Location Based Targeting

Due to the unrelenting progression of technological advancements, modern advertising strategies are becoming ever more personalized, allowing businesses to optimize their marketing efforts and pin-point their intended audiences to a degree that was previously unattainable. But despite the upside of this advertising gold rush, it’s crucial to recognize its inherent shortcomings so as not to go after fool’s gold.

Location-based advertising is the most recent craze in the trend toward more personalized advertising approaches. In the United States alone, location-based mobile ad spending is projected to reach $38.7 billion by 2020 (which is roughly $12 billion more than 2019), according to a report by BIA/Kelsey. Because seemingly everyone these days has a phone either in their pocket or in their hand, and because most of these phones are location-enabled, the ability to leverage consumer location in the modern age is groundbreaking. Where a person lives and travels greatly affects their buying patterns – the purchasing mindset of a person in Minnesota, for example, is affected by seasonal weather considerations much more than someone in southern California – so being able to bypass consumers who aren’t likely to be interested in your product based on where they live or travel has tremendous benefit and upside. However, it is crucial to keep in mind that location is not a perfect metric for predicting consumer interest, and placing too much emphasis on it could be detrimental.

The Achilles’ heel of location-based advertising is that it oversimplifies human thought processes. For products and services that are greatly associated with geographical factors (e.g., clothing, outdoor industries, etc.) location may be a sufficient enough metric on which to base the majority of your advertising efforts, but in most cases, location is not only an insufficient metric but an occasionally misleading and detrimental one, as well. The bottom line is that human beings are complex, and no one metric can successfully predict our buying interests. The natural response, then, in this age of information, has been to collect as many data points on consumers as possible. Age, gender, web-tracking, and the boundless amount of personal information that people knowingly (and unknowingly) relinquish to social media platforms and apps all contribute to a database of information that businesses are trying to tap into. However, it is easy to see that this approach walks a fine line between advertising and intrusion of privacy, and many businesses have already been accused, and in some cases reprimanded, for not taking that line very seriously.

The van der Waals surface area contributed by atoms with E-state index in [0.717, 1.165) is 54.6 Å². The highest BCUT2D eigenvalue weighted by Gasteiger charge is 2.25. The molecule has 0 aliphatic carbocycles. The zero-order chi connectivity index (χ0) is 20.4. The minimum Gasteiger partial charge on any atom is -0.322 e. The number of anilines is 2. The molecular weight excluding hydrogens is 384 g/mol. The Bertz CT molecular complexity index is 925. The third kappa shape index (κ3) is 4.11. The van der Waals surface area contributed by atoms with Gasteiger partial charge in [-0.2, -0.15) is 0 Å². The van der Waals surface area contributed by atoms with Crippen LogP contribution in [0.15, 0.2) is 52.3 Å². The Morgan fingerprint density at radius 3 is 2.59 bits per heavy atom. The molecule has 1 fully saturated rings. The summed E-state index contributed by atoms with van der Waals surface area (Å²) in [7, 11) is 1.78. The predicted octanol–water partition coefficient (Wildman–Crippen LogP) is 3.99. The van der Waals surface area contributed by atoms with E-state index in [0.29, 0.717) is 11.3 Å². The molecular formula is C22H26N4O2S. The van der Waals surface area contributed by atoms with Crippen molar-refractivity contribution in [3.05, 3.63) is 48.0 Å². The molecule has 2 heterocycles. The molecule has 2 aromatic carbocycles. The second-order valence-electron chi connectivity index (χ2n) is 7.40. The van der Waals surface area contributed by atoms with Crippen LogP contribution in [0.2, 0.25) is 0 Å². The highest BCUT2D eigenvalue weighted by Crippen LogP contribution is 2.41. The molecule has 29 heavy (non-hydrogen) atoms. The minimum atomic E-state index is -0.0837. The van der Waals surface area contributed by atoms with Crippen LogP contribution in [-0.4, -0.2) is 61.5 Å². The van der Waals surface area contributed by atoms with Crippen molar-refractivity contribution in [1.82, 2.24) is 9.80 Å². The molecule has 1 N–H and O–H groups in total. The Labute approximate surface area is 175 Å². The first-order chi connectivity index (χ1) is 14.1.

What, then, is the future of more personalized advertising? It is obvious that it still has an upward trajectory, but it is also obvious that it has a definite ceiling. Advertisers in the coming years will be responsible for respecting consumer privacy while still trying to make their advertising efforts as personalized as possible. The only way to accomplish this will be to read between the lines (or in this case the data points) and to focus more on consumer behavior than superficial consumer attributes. Data can be extremely useful, but it can be equally misleading. In order to avoid fool’s gold, it is crucial not to rely too much on outward appearance. At the end of the day, who people appear to be on a sheet of paper, and especially who they appear to be on a social media page, is not who they are in reality; and in an age that is relying increasingly more on information, remembering this is imperative.